A New Project

My work space… if I had a clean table, fingerprint-less laptop, and some fancy filter on my phone. AKA- it’s a stock photo.

Happy Wed-Nes-Day! (Any other adults out there who still have to sound this word out before typing besides me?) 😬

I hope that everyone has been mindful about practicing acts of self care since my last post. Or have at least put it on your radar, now that we’re aware of how important self care really is. Remember, we are all worth it!

So, I recently got a wild hair up my ass and decided that I wanted to start my “October Project” early. Like last year, I was planning to interview people in the C community. But this time around, I wanted to interview the peeps who help to support the C community via programs, organizations, etc. and not necessarily just those diagnosed- though I’ve found that these two things often intersect. I had planned to post one interview per day like last year. But as I thought about it more, I realized that I didn’t want to wait until October. Instead, I will be posting interviews from different foundations, programs, non-profits, businesses, organizations, etc. over the next several months. Hell, if I get enough interest, this could become an on-going deal.

Throughout the interviews, you’ll have a chance to meet the people behind the scenes and see just how dedicated and whole hearted they and the programs they represent sincerely are. My hope is that by showcasing each organization, more people will be able to personally find support or will have the information and can help to spread the word of these amazing people and programs.

The individuals I have been working with and gathering information from are truly special. If you find that you feel the same way and want more information or want to see how you can help, contact information will be provided. And if you know of any person or group that you would like to see included in this project and have a contact for me, let me know! I would love to be able to highlight them! Keep an eye out, I plan to post the first interview next week.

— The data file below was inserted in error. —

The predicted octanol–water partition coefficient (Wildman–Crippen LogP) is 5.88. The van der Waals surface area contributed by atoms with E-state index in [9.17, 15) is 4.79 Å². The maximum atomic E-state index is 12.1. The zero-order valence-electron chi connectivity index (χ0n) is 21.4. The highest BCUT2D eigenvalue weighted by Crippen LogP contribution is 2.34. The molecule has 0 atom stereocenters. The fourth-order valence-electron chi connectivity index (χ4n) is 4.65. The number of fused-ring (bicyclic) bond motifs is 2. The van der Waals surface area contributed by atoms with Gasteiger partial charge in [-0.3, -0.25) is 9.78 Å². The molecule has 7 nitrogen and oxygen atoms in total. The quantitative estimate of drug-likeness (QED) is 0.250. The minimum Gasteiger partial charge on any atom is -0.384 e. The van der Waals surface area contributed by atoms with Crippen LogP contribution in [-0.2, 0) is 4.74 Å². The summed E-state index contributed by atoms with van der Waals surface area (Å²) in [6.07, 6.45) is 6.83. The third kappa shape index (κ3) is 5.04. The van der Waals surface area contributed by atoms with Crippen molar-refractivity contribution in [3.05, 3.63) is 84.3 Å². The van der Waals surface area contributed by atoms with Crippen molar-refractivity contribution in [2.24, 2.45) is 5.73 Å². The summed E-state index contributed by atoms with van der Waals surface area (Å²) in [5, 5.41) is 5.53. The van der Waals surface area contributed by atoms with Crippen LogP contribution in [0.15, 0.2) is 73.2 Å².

And a little note: You may have noticed that the domain name for this blog has changed from jessicafilloon.com to mamasgotthis.blog … This is in anticipation of another project I’ve been hard at work on. Stay tuned!

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My Friend Jamie

I met Jamie via the Kick Ass Cancer Mamas Facebook group.  Here is her story…
Tell us your story / stats:
At 5:30 p.m. on Valentine’s Day in 2007, as a 27-year-old, I should have been getting ready for a romantic dinner with my husband—where we would celebrate my 14-week pregnancy. Instead, I was in a doctor’s office, learning that I had invasive ductal carcinoma. I hadn’t been too worried a few days earlier, when I first felt the lump while taking a bath. I told my husband that this was a glaring omission on the part of the editors of “What to Expect When You’re Expecting.” Instead of dinner, I was listening to an oncologist explain that I had to start chemotherapy right away. Trying not to panic, I immediately asked how I could possibly get chemo while I was pregnant. I’d given up coffee, and now my doctor wanted to pump me full of poisonous chemicals? It seemed crazy. But after seeking out second and third opinions and doing my own fact-finding, we agreed to go forward. At 27 years old and 14 weeks pregnant, I was diagnosed with triple negative breast cancer, a particularly aggressive form, so waiting until I gave birth was not a viable option. Even though I had carefully researched my decision, once the therapy began I was paralyzed by fear that my baby was being harmed by the harsh medication. To bring peace of mind, my healthcare team came up with an innovative solution: weekly ultrasounds of my baby. During a time when I was losing my hair, my toenails, and my fingernails, it was a way for me to see he was okay in there. As long as he was still alive, I told myself everything would work out. I was six months into my ten month chemo regimen when our son, Blake, was born perfectly healthy. I imagine every cancer survivor is changed by the experience—but most of them don’t get the gift of a child at the end.